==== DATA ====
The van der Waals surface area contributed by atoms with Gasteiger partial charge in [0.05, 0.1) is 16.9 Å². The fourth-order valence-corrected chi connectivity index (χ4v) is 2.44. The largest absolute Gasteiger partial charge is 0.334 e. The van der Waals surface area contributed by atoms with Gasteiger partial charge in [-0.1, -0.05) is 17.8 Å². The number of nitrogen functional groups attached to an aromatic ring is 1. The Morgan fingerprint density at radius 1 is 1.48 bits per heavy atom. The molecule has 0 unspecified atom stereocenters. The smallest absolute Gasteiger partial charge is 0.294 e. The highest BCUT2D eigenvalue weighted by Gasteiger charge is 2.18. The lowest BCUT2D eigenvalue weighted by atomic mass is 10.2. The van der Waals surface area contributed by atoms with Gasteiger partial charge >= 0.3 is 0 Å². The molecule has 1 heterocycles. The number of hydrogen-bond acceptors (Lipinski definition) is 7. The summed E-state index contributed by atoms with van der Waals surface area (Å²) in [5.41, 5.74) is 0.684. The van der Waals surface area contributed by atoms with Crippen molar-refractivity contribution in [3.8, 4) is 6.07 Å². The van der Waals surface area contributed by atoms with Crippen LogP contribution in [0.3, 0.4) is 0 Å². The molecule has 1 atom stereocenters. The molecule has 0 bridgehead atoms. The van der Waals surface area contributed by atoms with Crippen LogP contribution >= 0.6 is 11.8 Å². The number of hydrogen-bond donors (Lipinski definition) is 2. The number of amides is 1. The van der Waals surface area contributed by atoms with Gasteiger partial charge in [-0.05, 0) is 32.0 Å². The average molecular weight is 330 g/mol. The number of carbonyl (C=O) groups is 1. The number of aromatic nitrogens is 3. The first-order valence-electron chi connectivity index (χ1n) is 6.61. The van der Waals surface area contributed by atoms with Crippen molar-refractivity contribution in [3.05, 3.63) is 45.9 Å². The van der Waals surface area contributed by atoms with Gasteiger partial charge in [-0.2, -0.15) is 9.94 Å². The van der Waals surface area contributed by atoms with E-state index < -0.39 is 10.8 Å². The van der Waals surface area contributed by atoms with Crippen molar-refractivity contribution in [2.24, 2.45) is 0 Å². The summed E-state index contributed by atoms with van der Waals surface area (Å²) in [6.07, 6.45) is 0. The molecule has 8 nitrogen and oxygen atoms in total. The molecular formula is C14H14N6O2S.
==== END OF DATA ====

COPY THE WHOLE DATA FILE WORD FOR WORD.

The van der Waals surface area contributed by atoms with Gasteiger partial charge in [0.05, 0.1) is 16.9 Å². The fourth-order valence-corrected chi connectivity index (χ4v) is 2.44. The largest absolute Gasteiger partial charge is 0.334 e. The van der Waals surface area contributed by atoms with Gasteiger partial charge in [-0.1, -0.05) is 17.8 Å². The number of nitrogen functional groups attached to an aromatic ring is 1. The Morgan fingerprint density at radius 1 is 1.48 bits per heavy atom. The molecule has 0 unspecified atom stereocenters. The smallest absolute Gasteiger partial charge is 0.294 e. The highest BCUT2D eigenvalue weighted by Gasteiger charge is 2.18. The lowest BCUT2D eigenvalue weighted by atomic mass is 10.2. The van der Waals surface area contributed by atoms with Gasteiger partial charge >= 0.3 is 0 Å². The molecule has 1 heterocycles. The number of hydrogen-bond acceptors (Lipinski definition) is 7. The summed E-state index contributed by atoms with van der Waals surface area (Å²) in [5.41, 5.74) is 0.684. The van der Waals surface area contributed by atoms with Crippen molar-refractivity contribution in [3.8, 4) is 6.07 Å². The van der Waals surface area contributed by atoms with Crippen LogP contribution in [0.3, 0.4) is 0 Å². The molecule has 1 atom stereocenters. The molecule has 0 bridgehead atoms. The van der Waals surface area contributed by atoms with Crippen LogP contribution >= 0.6 is 11.8 Å². The number of hydrogen-bond donors (Lipinski definition) is 2. The number of amides is 1. The van der Waals surface area contributed by atoms with Gasteiger partial charge in [-0.05, 0) is 32.0 Å². The average molecular weight is 330 g/mol. The number of carbonyl (C=O) groups is 1. The number of aromatic nitrogens is 3. The first-order valence-electron chi connectivity index (χ1n) is 6.61. The van der Waals surface area contributed by atoms with Crippen molar-refractivity contribution in [3.05, 3.63) is 45.9 Å². The van der Waals surface area contributed by atoms with Gasteiger partial charge in [-0.2, -0.15) is 9.94 Å². The van der Waals surface area contributed by atoms with E-state index < -0.39 is 10.8 Å². The van der Waals surface area contributed by atoms with Crippen molar-refractivity contribution in [2.24, 2.45) is 0 Å². The summed E-state index contributed by atoms with van der Waals surface area (Å²) in [6.07, 6.45) is 0. The molecule has 8 nitrogen and oxygen atoms in total. The molecular formula is C14H14N6O2S.